This study was performed in Süreyyapaşa Chest Diseases and Thoracic Surgery Training and Research Hospital, İstanbul, between January 2014 and January 2016. Twenty-two patients with diaphragm paralysis and/or eventration who were candidates for DP were examined in the Sleep Laboratory of our hospital and questioned about OSAS symptoms. Fourteen patients complained about snoring and/or cessation of breath during sleep and/or daytime sleepiness. Two patients dropped out of the study before it started for personal reasons. Therefore, twelve patients were included in the study. The demographic variables (age, gender, and body mass index (BMI)) of the patients were collected. BMI was calculated as the ratio of dry weight in kilograms to height in meters squared. Daytime sleepiness was evaluated with the Epworth Sleepiness Scale (ESS). The patients underwent PSG and PFTs one month before and one month after the operation. Pre- and postoperative PSG and PFT results were compared.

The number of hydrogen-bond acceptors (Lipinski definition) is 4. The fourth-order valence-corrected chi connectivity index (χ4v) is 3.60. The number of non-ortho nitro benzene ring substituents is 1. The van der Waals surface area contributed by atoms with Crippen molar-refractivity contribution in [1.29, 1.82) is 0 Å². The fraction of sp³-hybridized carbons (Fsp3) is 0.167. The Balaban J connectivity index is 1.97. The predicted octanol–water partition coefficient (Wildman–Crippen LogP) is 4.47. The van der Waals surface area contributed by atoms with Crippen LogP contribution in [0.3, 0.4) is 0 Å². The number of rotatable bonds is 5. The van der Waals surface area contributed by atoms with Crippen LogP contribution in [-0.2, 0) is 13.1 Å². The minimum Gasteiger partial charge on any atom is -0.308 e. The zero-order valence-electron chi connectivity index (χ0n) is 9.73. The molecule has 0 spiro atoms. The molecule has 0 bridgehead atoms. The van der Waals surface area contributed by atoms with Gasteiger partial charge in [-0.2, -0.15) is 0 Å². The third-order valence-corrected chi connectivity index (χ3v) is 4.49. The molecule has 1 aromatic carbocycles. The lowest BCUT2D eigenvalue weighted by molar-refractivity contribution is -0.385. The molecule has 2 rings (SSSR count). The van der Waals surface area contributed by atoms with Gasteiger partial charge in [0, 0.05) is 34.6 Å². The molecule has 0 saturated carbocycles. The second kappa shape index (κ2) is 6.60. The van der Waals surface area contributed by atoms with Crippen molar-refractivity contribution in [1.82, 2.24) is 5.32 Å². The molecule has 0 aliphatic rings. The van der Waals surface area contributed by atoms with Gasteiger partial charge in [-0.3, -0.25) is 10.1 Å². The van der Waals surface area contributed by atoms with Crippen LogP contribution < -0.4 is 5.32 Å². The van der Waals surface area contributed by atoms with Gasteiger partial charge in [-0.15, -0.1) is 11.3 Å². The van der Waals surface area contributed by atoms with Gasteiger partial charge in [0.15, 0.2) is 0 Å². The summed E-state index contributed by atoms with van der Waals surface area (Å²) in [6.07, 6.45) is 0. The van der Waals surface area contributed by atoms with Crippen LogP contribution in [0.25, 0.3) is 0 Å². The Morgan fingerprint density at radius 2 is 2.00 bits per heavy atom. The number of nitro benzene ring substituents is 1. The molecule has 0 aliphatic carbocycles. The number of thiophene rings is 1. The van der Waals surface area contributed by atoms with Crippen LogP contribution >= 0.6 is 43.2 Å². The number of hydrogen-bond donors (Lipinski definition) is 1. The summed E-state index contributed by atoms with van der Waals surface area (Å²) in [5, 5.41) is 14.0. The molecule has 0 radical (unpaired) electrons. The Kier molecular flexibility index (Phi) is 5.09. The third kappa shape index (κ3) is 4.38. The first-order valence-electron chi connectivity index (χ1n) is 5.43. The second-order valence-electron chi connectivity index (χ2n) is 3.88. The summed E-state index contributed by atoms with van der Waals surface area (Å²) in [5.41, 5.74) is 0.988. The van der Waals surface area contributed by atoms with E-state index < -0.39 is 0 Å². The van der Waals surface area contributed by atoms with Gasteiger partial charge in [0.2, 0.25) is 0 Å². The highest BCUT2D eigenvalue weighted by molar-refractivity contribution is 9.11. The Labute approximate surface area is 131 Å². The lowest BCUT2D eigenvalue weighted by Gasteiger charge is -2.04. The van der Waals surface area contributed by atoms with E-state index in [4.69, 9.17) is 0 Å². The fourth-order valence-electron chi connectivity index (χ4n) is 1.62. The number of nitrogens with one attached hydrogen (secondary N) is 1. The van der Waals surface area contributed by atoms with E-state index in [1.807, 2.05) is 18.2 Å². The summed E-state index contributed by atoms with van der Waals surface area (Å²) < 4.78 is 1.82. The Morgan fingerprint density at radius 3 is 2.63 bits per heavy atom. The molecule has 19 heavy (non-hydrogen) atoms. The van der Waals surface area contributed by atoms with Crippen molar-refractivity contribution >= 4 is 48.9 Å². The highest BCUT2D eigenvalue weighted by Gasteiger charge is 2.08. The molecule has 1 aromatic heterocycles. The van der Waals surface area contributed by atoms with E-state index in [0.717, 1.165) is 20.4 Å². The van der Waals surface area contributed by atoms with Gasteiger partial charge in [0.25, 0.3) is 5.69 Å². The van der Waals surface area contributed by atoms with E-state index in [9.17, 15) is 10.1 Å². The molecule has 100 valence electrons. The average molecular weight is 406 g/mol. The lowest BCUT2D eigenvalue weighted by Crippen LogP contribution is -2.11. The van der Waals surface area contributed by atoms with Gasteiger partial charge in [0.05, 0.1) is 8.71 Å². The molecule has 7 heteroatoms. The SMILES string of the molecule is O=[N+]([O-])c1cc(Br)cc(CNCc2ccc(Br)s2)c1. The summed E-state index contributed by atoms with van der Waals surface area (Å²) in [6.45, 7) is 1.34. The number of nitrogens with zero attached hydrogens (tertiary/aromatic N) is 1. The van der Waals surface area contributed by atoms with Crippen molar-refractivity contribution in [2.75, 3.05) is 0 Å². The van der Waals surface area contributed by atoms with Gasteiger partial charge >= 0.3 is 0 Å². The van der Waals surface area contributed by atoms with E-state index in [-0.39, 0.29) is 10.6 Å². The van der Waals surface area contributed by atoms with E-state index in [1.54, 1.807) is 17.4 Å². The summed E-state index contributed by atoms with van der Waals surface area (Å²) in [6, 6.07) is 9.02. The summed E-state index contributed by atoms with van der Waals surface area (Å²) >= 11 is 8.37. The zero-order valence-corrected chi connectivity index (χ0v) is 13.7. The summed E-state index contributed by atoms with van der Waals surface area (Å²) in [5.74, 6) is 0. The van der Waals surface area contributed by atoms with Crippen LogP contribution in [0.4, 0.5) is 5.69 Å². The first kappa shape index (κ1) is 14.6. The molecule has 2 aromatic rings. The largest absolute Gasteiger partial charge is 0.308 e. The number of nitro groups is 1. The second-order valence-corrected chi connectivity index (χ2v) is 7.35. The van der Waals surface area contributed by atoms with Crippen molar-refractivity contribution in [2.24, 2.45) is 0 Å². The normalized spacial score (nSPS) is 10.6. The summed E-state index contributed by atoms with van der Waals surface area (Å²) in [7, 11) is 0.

Pulmonary Function Test

All patients underwent PFTs using a ZAN 74N (2007, USA) device. The same technician performed all PFTs, which were conducted at least three times per patient per test session in the sitting position. Forced expiratory volume in the first second (FEV1) and forced vital capacity (FVC) values were recorded.